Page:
Just as news emerged yesterday about the terror attacks in Norway, the right wing here in the U.S. rushed to judgement, declaring that they were perpetrated by Islamic terrorists. But Norwegian authorities have since charged Norwegian right-wing “Christian fundamentalist” Anders Breivik, a move that appears to have confused conservatives about terrorism in general.
Today on Fox News, former Bush administration State Department official Christian Whiton acknowledged that the case in Norway “wasn’t Islamic terrorism,” but he quickly downplayed terrorist acts committed by those such as Breivik, saying it’s the first of its kind since the Oklahoma City bombing in 1995. Whiton then attacked the Norwegians for not being serious about terrorism and claimed that European countries are susceptible to terrorism because they’re “neutral in the war on terror”:
WHITON: This wasn’t Islamic terrorism. It’s one of the first instances since Oklahoma City when terrorism on this scale was not Islamic. But steps you can take to defend your people and your government and your society against Islamic terrorism would also come in handy against lone wolfs as this is turning out to be. It just looks like the Norwegians didn’t happen to take them, nor did they approach terrorism in what frankly, was a serious manner I’d say.
GREGG JARRETT: Islamic terrorism is a problem in the Scandanavian countries. Were they just sort of turning a blind eye to it? […]
WHITON: You know the problem in a lot of European counties is they think by being neutral in the war on terror as if any civilized society can be, that they won’t face the threats that we face. But that’s just not true, we do know al Qaeda and Islamic terrorist movements are targeting Scandanavian countries just like the rest of us.
Of course Whiton is wrong that the Oslo attack is the first act of terrorism since 1995 that didn’t involve Islamic extremists. Various nationalist and political terror groups have committed violent terrorist acts around the world since then, for instance the Real Irish Republican Army bombing in Omagh, Northern Ireland in 1998.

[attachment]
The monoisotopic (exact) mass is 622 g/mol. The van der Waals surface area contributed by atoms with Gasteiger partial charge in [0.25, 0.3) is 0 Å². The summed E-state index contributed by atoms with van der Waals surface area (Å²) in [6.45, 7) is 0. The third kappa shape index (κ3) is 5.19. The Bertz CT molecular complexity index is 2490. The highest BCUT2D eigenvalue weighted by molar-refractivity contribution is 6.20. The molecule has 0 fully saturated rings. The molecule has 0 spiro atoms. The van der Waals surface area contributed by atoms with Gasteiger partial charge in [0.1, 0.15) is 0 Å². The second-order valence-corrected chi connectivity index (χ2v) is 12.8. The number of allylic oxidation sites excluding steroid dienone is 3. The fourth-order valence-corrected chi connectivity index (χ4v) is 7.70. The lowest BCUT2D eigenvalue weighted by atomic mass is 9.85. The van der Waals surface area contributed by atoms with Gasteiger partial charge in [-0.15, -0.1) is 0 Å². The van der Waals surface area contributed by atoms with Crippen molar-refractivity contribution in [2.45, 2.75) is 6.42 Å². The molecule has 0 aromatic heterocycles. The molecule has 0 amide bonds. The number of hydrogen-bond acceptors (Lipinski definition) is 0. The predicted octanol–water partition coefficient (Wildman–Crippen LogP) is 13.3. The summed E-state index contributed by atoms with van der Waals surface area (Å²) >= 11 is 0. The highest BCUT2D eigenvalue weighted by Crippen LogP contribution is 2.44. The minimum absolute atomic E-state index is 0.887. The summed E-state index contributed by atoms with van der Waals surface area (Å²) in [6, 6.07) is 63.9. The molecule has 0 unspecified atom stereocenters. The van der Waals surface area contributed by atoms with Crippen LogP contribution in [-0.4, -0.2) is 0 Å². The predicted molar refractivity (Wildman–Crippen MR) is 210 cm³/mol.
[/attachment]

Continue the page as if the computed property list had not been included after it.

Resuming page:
CNN contributor Erick Erickson had a similar bait and switch today on his Red State blog. He acknowledged that he was “wrong” to blame the Oslo attacks on al-Qaeda affiliated groups, but then defended his position saying that Christians aren’t as violent as Muslims:
First, those of us on the right who point out the now fairly common ties between terrorists and Islam do so largely because the secular left has become willfully naive. The fact of the matter is violence and Islam may not be very common among American muslims, but internationally it is extremely common and can fairly well be considered mainstream within much of Islam. Read Andy McCarthy if you suffer on the delusion that it is not mainstream.
With Christians, it is rather rare to see a self-described Christian engage in heinous terrorist acts. In fact, in as much as there is an Arab Street filled with muslims more often than not cheering on the latest terrorist act of radical Islamists, you will be very hard pressed to find a Christian who does not condemn the act regardless of the faith of the person doing the killing.
Erickson then asked, “why is the left so gleeful that the Norwegian is a ‘conservative Christian’?” No one is “gleeful” that Breivik is right wing or a “Christian fundamentalist.” Responding to terrorism requires dealing in facts and dispelling speculation based on pre-conceived ideology.